The Nature Conservacy's Molokaʻi Earth Day is a true community gathering. It annually attracts more than 1,200 people, or close to one-fifth of the island’s population. In the opinion of many, it is the best Earth Day event in the state. On Friday, April 21st, the event celebrates its 25th anniversary. The theme for 2017 is climate change. Molokaʻi was the first island program the Conservancy established in Hawaiʻi. And one of the basic tenets of our conservation efforts is the importance of working in partnership with the local communities whose resources we are trying to protect.
A Community Gathering
Each year at the Mitchell Pauole Center, the Molokaʻi community turns out to celebrate the island’s natural wonders and to enjoy the food, entertainment and educational displays.
A Diverse Mix of Displays
The educational display for the Moloka'i Invasive Species Committee is one of many at the celebration.
Educating keiki is a big part of what Moloka'i Earth Day is all about.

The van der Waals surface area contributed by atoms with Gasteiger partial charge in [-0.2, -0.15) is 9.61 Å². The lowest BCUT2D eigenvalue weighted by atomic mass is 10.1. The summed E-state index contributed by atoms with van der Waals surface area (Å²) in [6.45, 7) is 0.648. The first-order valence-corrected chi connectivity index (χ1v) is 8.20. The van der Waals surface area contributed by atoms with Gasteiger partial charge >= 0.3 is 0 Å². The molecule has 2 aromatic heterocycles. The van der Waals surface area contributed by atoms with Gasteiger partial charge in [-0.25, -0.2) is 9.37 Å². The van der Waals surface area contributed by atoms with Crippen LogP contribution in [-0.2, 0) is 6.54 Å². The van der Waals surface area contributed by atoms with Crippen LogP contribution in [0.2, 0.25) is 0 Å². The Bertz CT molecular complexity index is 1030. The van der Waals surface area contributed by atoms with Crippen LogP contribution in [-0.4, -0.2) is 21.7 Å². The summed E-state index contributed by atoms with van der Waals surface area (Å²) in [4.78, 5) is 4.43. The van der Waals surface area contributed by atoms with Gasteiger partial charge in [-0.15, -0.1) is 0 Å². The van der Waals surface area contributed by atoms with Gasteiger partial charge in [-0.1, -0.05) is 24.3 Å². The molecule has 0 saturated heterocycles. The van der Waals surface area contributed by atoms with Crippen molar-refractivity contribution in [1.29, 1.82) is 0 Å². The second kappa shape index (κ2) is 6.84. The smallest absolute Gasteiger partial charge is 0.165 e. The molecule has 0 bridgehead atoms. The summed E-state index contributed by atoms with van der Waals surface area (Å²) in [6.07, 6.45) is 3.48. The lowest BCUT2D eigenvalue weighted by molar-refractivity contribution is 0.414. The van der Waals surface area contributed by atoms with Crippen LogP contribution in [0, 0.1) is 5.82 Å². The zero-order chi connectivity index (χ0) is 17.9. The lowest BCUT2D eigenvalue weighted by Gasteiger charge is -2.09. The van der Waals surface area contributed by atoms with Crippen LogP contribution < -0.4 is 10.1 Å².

Keiki from a Moloka'i elementary school perform at the Earth Day celebration.
Sneaking a Peek
A young performer sneaks a peak at the cameraman.
Laulau and other tasty local foods are a big attraction on Earth Day.
How about some fried akule with Okinawan sweet potato and rice?
Master of Ceremonies
Long-time Conservancy staff member Brian Naole serves as master of ceremonies.
Only You Can Prevent Forest Fires
Smokey Bear makes a surprise appearance. Forest fires are a serious problem on Moloka'i.
Members of a local hula halau perform in Earth Day green.
Hula is Nature
A solo performance captures the beauty of hula.
The evening ends with a performance by a top island band.